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Bay-ringed Tyrannulet Phylloscartes sylviolus

Justification
This species is classified as Near Threatened because it is suspected to be declining moderately rapidly owing to habitat loss. Further data on these declines may lead to it being uplisted to Vulnerable.

Taxonomic source(s)
SACC. 2006. A classification of the bird species of South America. Available at: #http://www.museum.lsu.edu/~Remsen/SACCBaseline.html#.

Synonym(s)
Leptotriccus sylviolus Collar and Andrew (1988)

Distribution and population
Phylloscartes sylviolus is scarce in south-east Brazil (Espírito Santo and south Minas Gerais to Santa Catarina), north-east Argentina (Misiones) and east Paraguay (Canindeyú south to Itapúa) (Canevari et al. 1991, Sick 1993, Ridgely and Tudor 1994, Lowen et al. 1996, Clay et al. 1998).

Population justification
The global population size has not been quantified, but this species is described as 'uncommon and patchily distributed' (Stotz et al. 1996).

Trend justification
A moderately rapid and on-going decline is suspected owing to rates of habitat loss.

Ecology
It principally inhabits forest canopy in lowland Atlantic forest (below 300 m) (R. P. Clay in litt. 2000), but is encountered in small groups at forest edge, and has been observed in palms and dead trees adjacent to forest (Clay et al. 1998). At one site in Brazil, it has been recorded only in edges, secondary and selectively logged forest (Aleixo and Galetti 1997). Information on nesting is provided by Kirwan et al. (2010).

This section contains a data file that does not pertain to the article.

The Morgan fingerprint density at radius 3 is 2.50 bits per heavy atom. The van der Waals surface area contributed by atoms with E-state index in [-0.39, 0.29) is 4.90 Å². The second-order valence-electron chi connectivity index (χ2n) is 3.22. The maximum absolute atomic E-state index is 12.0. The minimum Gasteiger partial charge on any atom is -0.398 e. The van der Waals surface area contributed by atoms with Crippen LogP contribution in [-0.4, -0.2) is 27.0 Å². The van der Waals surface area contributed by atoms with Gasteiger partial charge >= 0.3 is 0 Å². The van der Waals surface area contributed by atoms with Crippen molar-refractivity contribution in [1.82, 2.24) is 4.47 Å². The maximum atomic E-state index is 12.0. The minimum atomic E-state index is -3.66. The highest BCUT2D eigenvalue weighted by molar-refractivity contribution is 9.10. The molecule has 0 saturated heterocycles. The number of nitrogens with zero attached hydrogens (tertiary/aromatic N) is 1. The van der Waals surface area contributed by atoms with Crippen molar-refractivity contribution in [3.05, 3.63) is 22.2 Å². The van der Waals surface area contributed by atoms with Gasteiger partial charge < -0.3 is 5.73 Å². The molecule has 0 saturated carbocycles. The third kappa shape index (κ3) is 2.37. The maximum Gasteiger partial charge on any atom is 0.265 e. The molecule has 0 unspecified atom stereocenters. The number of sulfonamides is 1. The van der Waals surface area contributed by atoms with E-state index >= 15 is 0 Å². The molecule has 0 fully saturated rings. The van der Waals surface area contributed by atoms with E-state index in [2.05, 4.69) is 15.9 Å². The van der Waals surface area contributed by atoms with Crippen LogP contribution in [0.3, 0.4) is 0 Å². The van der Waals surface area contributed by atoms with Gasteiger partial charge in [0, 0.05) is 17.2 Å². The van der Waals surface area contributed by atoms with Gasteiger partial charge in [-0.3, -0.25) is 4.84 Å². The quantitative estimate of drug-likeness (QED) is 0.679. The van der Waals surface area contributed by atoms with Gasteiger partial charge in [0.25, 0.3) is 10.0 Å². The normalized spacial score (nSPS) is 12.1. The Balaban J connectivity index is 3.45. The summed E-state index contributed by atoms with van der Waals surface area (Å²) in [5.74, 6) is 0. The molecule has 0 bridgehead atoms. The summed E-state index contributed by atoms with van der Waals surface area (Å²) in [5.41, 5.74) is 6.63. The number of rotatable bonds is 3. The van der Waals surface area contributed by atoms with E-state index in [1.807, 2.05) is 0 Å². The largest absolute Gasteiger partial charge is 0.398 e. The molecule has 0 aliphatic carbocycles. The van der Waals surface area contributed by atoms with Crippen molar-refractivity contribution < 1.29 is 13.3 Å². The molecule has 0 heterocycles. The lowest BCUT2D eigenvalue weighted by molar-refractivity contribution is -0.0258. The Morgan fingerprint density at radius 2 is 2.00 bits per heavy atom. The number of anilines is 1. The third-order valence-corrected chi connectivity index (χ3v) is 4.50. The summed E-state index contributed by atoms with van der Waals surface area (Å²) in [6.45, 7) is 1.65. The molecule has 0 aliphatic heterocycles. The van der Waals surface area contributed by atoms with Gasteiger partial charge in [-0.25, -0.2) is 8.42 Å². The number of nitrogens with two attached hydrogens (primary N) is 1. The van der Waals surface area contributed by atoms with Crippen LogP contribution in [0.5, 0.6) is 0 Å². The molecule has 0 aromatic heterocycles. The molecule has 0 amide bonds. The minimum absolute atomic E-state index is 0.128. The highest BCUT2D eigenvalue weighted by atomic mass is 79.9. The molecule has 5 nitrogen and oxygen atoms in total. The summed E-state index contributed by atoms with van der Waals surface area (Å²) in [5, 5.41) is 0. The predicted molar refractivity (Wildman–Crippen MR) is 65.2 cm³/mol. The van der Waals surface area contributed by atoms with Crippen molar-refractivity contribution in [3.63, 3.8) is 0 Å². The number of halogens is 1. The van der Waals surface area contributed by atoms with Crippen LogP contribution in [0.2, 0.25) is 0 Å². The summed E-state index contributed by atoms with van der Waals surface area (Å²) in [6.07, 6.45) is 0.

Threats
Agricultural conversion and deforestation for mining and plantation production historically threatened its habitat (Fearnside 1996). Current key threats are urbanisation, industrialisation, agricultural expansion, colonisation and associated road-building (Dinerstein et al. 1995).

Conservation Actions Underway
It occurs in several protected areas, including Iguaçu National Park and Mata dos Godoy and Intervales State Parks, Brazil; Iguazú National Park in Argentina; and Estancia Itabó Private Nature Reserve, Mbaracayú Forest Nature Reserve and Caaguazú and San Rafael National Parks in Paraguay (del Hoyo et al. 2004). Conservation Actions Proposed
Effectively protect areas where the species occurs. Study its ecology and its ability to persist in degraded and fragmented habitats. Use habitat loss data from mapping to give estimate of declines.

References
Aleixo, A.; Galetti, M. 1997. The conservation of the avifauna in a lowland Atlantic forest in south-east Brazil. Bird Conservation International 7: 235-261.

Canevari, M. 1991. Nueva guia de las aves Argentinas. Fundación Acindar, Buenos Aires.

Clay, R. P.; Capper, D. R.; Mazar Barnett, J.; Burfield, I. J.; Esquivel, E. Z.; Fariña, R.; Kennedy, C. P.; Perrens, M.; Pople, R. G. 1998. White-winged Nightjars Caprimulgus candicans and cerrado conservation: the key findings of project Aguará Ñu 1997. Cotinga: 52-56.

del Hoyo, J.; Elliott, A.; Christie, D. 2004. Handbook of the Birds of the World, vol. 9: Cotingas to Pipits and Wagtails. Lynx Edicions, Barcelona, Spain.